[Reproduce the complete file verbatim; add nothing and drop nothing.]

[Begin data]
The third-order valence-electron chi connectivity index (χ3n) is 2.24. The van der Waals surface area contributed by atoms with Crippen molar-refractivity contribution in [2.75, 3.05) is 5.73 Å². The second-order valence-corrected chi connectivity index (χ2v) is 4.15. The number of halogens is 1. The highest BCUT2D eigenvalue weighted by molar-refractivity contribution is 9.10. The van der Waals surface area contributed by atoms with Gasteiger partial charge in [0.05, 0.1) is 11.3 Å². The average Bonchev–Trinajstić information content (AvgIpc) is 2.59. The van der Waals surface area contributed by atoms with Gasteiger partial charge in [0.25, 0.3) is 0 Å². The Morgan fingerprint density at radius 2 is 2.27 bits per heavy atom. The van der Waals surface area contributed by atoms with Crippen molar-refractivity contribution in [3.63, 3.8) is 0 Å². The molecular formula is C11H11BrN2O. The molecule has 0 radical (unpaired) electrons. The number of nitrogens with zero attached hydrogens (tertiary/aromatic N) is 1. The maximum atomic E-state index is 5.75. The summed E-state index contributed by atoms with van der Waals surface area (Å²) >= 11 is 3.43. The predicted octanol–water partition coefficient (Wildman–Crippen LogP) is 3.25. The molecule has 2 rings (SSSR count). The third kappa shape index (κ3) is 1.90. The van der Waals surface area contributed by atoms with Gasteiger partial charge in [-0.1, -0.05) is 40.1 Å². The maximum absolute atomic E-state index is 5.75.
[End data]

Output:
The third-order valence-electron chi connectivity index (χ3n) is 2.24. The van der Waals surface area contributed by atoms with Crippen molar-refractivity contribution in [2.75, 3.05) is 5.73 Å². The second-order valence-corrected chi connectivity index (χ2v) is 4.15. The number of halogens is 1. The highest BCUT2D eigenvalue weighted by molar-refractivity contribution is 9.10. The van der Waals surface area contributed by atoms with Gasteiger partial charge in [0.05, 0.1) is 11.3 Å². The average Bonchev–Trinajstić information content (AvgIpc) is 2.59. The van der Waals surface area contributed by atoms with Gasteiger partial charge in [0.25, 0.3) is 0 Å². The Morgan fingerprint density at radius 2 is 2.27 bits per heavy atom. The van der Waals surface area contributed by atoms with Crippen molar-refractivity contribution in [3.63, 3.8) is 0 Å². The molecular formula is C11H11BrN2O. The molecule has 0 radical (unpaired) electrons. The number of nitrogens with zero attached hydrogens (tertiary/aromatic N) is 1. The maximum atomic E-state index is 5.75. The summed E-state index contributed by atoms with van der Waals surface area (Å²) >= 11 is 3.43. The predicted octanol–water partition coefficient (Wildman–Crippen LogP) is 3.25. The molecule has 2 rings (SSSR count). The third kappa shape index (κ3) is 1.90. The van der Waals surface area contributed by atoms with Gasteiger partial charge in [-0.1, -0.05) is 40.1 Å². The maximum absolute atomic E-state index is 5.75.